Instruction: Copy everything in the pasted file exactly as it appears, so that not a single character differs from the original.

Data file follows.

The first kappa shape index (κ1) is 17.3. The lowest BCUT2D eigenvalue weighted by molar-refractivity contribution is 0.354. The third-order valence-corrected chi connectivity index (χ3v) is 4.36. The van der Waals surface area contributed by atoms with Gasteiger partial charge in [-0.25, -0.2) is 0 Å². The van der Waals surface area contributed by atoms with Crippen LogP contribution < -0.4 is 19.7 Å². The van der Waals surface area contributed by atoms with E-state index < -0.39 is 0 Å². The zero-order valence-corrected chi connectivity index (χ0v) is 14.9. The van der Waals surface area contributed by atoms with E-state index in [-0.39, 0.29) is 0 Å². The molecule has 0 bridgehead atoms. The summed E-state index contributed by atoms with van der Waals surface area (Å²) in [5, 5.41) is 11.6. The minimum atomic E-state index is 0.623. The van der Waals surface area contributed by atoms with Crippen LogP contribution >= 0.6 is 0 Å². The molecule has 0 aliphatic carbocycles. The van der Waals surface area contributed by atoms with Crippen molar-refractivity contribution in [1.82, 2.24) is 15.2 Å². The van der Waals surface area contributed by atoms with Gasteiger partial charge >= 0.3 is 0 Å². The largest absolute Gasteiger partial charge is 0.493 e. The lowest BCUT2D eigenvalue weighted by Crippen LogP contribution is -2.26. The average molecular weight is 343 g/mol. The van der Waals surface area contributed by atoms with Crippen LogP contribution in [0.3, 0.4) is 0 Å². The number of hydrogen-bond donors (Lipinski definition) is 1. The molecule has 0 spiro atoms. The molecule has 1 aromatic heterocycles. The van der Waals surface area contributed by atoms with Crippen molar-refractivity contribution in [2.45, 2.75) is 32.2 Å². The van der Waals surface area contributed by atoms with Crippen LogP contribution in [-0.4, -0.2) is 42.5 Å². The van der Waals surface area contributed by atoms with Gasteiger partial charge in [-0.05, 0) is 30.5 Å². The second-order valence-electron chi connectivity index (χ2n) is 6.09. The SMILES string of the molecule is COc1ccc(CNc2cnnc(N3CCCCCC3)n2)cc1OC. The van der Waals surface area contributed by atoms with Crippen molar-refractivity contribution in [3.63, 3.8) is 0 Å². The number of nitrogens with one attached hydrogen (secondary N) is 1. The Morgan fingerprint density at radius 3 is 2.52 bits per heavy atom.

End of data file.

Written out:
The first kappa shape index (κ1) is 17.3. The lowest BCUT2D eigenvalue weighted by molar-refractivity contribution is 0.354. The third-order valence-corrected chi connectivity index (χ3v) is 4.36. The van der Waals surface area contributed by atoms with Gasteiger partial charge in [-0.25, -0.2) is 0 Å². The van der Waals surface area contributed by atoms with Crippen LogP contribution < -0.4 is 19.7 Å². The van der Waals surface area contributed by atoms with E-state index < -0.39 is 0 Å². The zero-order valence-corrected chi connectivity index (χ0v) is 14.9. The van der Waals surface area contributed by atoms with E-state index in [-0.39, 0.29) is 0 Å². The molecule has 0 bridgehead atoms. The summed E-state index contributed by atoms with van der Waals surface area (Å²) in [5, 5.41) is 11.6. The minimum atomic E-state index is 0.623. The van der Waals surface area contributed by atoms with Crippen LogP contribution >= 0.6 is 0 Å². The molecule has 0 aliphatic carbocycles. The van der Waals surface area contributed by atoms with Crippen molar-refractivity contribution in [1.82, 2.24) is 15.2 Å². The van der Waals surface area contributed by atoms with Gasteiger partial charge >= 0.3 is 0 Å². The largest absolute Gasteiger partial charge is 0.493 e. The lowest BCUT2D eigenvalue weighted by Crippen LogP contribution is -2.26. The average molecular weight is 343 g/mol. The van der Waals surface area contributed by atoms with Crippen LogP contribution in [0.3, 0.4) is 0 Å². The number of hydrogen-bond donors (Lipinski definition) is 1. The molecule has 0 spiro atoms. The molecule has 1 aromatic heterocycles. The van der Waals surface area contributed by atoms with Crippen molar-refractivity contribution in [2.45, 2.75) is 32.2 Å². The van der Waals surface area contributed by atoms with Crippen LogP contribution in [-0.4, -0.2) is 42.5 Å². The van der Waals surface area contributed by atoms with Gasteiger partial charge in [-0.05, 0) is 30.5 Å². The second-order valence-electron chi connectivity index (χ2n) is 6.09. The SMILES string of the molecule is COc1ccc(CNc2cnnc(N3CCCCCC3)n2)cc1OC. The van der Waals surface area contributed by atoms with Crippen molar-refractivity contribution in [3.63, 3.8) is 0 Å². The number of nitrogens with one attached hydrogen (secondary N) is 1. The Morgan fingerprint density at radius 3 is 2.52 bits per heavy atom.